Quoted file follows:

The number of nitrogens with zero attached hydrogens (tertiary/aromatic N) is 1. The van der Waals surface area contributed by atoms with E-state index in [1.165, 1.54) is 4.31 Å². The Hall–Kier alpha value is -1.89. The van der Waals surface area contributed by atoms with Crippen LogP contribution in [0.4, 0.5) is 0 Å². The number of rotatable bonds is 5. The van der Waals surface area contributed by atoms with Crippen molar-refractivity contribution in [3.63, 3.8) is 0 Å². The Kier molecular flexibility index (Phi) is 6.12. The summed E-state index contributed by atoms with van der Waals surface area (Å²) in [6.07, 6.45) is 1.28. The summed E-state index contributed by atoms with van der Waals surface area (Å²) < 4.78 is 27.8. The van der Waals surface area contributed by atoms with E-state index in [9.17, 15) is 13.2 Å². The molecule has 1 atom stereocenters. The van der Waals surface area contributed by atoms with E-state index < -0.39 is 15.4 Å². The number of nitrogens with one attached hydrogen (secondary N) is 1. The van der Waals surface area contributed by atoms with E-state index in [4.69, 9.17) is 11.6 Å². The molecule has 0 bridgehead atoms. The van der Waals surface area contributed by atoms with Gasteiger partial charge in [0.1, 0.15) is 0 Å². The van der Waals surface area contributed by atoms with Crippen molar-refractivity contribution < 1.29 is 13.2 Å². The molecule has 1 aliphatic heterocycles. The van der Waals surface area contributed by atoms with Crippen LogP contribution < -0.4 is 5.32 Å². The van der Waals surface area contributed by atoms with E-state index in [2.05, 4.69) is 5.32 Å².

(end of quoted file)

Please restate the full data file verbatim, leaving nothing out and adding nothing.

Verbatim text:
The number of nitrogens with zero attached hydrogens (tertiary/aromatic N) is 1. The van der Waals surface area contributed by atoms with E-state index in [1.165, 1.54) is 4.31 Å². The Hall–Kier alpha value is -1.89. The van der Waals surface area contributed by atoms with Crippen LogP contribution in [0.4, 0.5) is 0 Å². The number of rotatable bonds is 5. The van der Waals surface area contributed by atoms with Crippen molar-refractivity contribution in [3.63, 3.8) is 0 Å². The Kier molecular flexibility index (Phi) is 6.12. The summed E-state index contributed by atoms with van der Waals surface area (Å²) in [6.07, 6.45) is 1.28. The summed E-state index contributed by atoms with van der Waals surface area (Å²) < 4.78 is 27.8. The van der Waals surface area contributed by atoms with E-state index in [9.17, 15) is 13.2 Å². The molecule has 1 atom stereocenters. The van der Waals surface area contributed by atoms with E-state index < -0.39 is 15.4 Å². The number of nitrogens with one attached hydrogen (secondary N) is 1. The van der Waals surface area contributed by atoms with E-state index in [4.69, 9.17) is 11.6 Å². The molecule has 0 bridgehead atoms. The van der Waals surface area contributed by atoms with Gasteiger partial charge in [0.1, 0.15) is 0 Å². The van der Waals surface area contributed by atoms with Crippen molar-refractivity contribution < 1.29 is 13.2 Å². The molecule has 1 aliphatic heterocycles. The van der Waals surface area contributed by atoms with Crippen LogP contribution < -0.4 is 5.32 Å². The van der Waals surface area contributed by atoms with E-state index in [2.05, 4.69) is 5.32 Å².